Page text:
Bill Nighy gazes around his hotel suite high over Central Park in New York and muses on his success. “I never expected any of the roles. I have embarrassingly low expectations — at least I think I do. I used to keep it a secret because, you know, you’re meant to have roles you burn to play. But I’ve never had a plan.”
He says that he has no interest in lofty roles and Shakespeare is a no-no, which helps to explain why you’ll find him next in Disney’s new 3-D animation, G-Force. He plays the sinister retailer Leonard Saber, who has a plan for world domination involving an army of vengeful consumer electronics. Mercifully, Saber is thwarted by four guinea pigs, a mole and a house fly, working undercover for the FBI.
Nighy is in A-list company in G-Force — among the voices of the critters are Nicolas Cage, Penélope Cruz, Steve Buscemi and the 30 Rock star Tracy Morgan. “This was a very pleasant engagement,” he says. “Will Arnett [who stars as an FBI special agent] and Zach Galifianakis [who plays G-Force’s creator and father figure] are incredibly funny people, so my major recollection is of just laughing. So I wasn’t entirely alone. But there were longish periods when I was in my fabulously expensive house in expensive clothes.”
It’s a populist showcase for the flexible Nighy. “They sent the script — and the script was pristine,” he says. “They’re very rare, scripts that entirely work; and this one was a beauty. And the fact that it’s a Jerry Bruckheimer movie — you have a certain assurance that it will be realised properly.”
The 3-D animation technology from first-time director Hoyt Yeatman is something that we won’t have seen before. Yeatman is a former visual-effect supervisor: “He’s a genius technologically,” Nighy says. “He truly is. He invented a camera — along with his brother — shortly before shooting that has revolutionised the process of putting computer-generated creatures into a live-action background. I don’t even pretend to understand any of it, but it’s this very strange box on a tripod with four lenses . . .”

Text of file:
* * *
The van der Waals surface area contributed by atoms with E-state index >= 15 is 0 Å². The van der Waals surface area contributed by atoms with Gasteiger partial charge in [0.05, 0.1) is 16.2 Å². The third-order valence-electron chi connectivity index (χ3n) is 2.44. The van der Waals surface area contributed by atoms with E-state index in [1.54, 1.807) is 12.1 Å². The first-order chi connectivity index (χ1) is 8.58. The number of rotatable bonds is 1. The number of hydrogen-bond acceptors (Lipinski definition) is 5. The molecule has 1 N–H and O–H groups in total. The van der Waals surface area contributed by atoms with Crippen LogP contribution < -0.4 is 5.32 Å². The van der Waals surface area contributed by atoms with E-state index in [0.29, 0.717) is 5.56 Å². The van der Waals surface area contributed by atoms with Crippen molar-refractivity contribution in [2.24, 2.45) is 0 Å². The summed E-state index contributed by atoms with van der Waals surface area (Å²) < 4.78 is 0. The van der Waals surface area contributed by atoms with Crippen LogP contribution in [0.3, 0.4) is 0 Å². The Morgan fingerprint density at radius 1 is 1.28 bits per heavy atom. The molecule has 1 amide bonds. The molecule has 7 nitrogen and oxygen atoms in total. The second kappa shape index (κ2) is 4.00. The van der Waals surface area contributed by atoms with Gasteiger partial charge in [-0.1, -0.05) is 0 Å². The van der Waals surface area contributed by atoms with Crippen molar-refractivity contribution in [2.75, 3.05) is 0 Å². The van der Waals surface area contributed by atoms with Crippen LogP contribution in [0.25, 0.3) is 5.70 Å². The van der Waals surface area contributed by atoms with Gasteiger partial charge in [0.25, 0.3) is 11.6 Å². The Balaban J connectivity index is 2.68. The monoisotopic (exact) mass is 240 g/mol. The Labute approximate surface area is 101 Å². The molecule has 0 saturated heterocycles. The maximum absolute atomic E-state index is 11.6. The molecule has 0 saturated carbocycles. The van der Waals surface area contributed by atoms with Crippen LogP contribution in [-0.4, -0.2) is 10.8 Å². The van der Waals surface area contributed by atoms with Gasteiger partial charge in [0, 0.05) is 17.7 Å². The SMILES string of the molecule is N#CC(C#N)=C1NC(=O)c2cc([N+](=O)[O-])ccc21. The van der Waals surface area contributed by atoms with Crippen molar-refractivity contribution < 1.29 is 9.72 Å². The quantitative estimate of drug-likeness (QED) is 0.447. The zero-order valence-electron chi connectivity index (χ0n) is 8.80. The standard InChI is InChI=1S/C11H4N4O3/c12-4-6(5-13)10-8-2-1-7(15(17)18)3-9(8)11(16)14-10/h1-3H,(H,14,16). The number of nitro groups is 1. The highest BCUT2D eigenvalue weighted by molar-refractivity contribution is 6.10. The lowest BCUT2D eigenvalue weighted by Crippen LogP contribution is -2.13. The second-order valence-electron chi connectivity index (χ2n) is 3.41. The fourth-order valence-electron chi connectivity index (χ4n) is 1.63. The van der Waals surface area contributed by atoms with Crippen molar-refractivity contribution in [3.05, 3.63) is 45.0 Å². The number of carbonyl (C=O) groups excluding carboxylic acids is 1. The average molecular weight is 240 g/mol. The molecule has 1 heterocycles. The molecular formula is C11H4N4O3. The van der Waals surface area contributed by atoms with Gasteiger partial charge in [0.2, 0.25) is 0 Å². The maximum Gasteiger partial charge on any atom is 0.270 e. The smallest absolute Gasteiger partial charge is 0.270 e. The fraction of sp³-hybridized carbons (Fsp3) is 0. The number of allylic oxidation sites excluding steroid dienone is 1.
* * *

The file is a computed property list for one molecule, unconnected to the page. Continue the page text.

Nighy can do low art and high, home and abroad, stage and screen. He is the master of the suggestively raised eyebrow. He has been Davy Jones in the Pirates of the Caribbean franchise. He has played alongside Julianne Moore in David Hare’s Iraq war play The Vertical Hour. Earlier this year he was in the pirate radio movie The Boat that Rocked, working once more with Richard Curtis, whose Love, Actually launched his international career in 2003. And next year he will be Rufus Scrimgeour, Minister of Magic, in Harry Potter and the Deathly Hallows.
He is known for playing characters of comic charm, men who exude grace under pressure. Certainly, he is unfailingly polite and eager to please, yet when we first sit down he looks a little glazed from his day of interviews. He tells me that he has become accustomed to the difficulties of working on animation: G-Force is a feat of digital wizardry with scarcely a human role. “I’ve got used to it, a bit,” he says. “I remember when I was in The Hitchhiker’s Guide to the Galaxy, there was one particularly pleasant afternoon when I had to duck as if planets were about to bash me in the head.”
As he talks, he sits erect in his straight-back chair. Ask him a question he doesn’t like and he stiffens further, staring into the corner. But when he relaxes, the trademark black specs come off, and he becomes the urbane charmer that he so often plays. For all the onscreen suaveness, he is eager to persuade you that he’s an ordinary bloke, the son of a garage mechanic and a psychiatric nurse from Caterham, Surrey, who can’t believe his luck, and suspects that at any moment there might be a knock at the door and he will be led off in cuffs.